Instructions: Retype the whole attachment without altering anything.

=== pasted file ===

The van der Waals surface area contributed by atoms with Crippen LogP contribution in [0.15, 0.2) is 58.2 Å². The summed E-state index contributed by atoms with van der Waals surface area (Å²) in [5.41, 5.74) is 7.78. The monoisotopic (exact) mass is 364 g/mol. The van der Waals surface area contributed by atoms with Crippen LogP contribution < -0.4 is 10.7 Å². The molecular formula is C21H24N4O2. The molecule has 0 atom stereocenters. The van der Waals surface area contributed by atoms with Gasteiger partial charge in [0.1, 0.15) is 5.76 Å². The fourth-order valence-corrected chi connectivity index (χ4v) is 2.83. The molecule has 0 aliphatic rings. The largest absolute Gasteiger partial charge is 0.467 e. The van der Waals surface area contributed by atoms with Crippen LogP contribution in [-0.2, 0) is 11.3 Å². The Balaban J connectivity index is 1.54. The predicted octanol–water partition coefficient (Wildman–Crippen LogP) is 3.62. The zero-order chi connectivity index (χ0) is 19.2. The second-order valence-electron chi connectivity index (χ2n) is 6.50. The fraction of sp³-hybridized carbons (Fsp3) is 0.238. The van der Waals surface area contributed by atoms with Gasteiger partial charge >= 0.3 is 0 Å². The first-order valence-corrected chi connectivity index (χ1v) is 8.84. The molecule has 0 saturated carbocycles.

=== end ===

The van der Waals surface area contributed by atoms with Crippen LogP contribution in [0.15, 0.2) is 58.2 Å². The summed E-state index contributed by atoms with van der Waals surface area (Å²) in [5.41, 5.74) is 7.78. The monoisotopic (exact) mass is 364 g/mol. The van der Waals surface area contributed by atoms with Crippen LogP contribution < -0.4 is 10.7 Å². The molecular formula is C21H24N4O2. The molecule has 0 atom stereocenters. The van der Waals surface area contributed by atoms with Gasteiger partial charge in [0.1, 0.15) is 5.76 Å². The fourth-order valence-corrected chi connectivity index (χ4v) is 2.83. The molecule has 0 aliphatic rings. The largest absolute Gasteiger partial charge is 0.467 e. The van der Waals surface area contributed by atoms with Crippen LogP contribution in [-0.2, 0) is 11.3 Å². The Balaban J connectivity index is 1.54. The predicted octanol–water partition coefficient (Wildman–Crippen LogP) is 3.62. The zero-order chi connectivity index (χ0) is 19.2. The second-order valence-electron chi connectivity index (χ2n) is 6.50. The fraction of sp³-hybridized carbons (Fsp3) is 0.238. The van der Waals surface area contributed by atoms with Gasteiger partial charge >= 0.3 is 0 Å². The first-order valence-corrected chi connectivity index (χ1v) is 8.84. The molecule has 0 saturated carbocycles.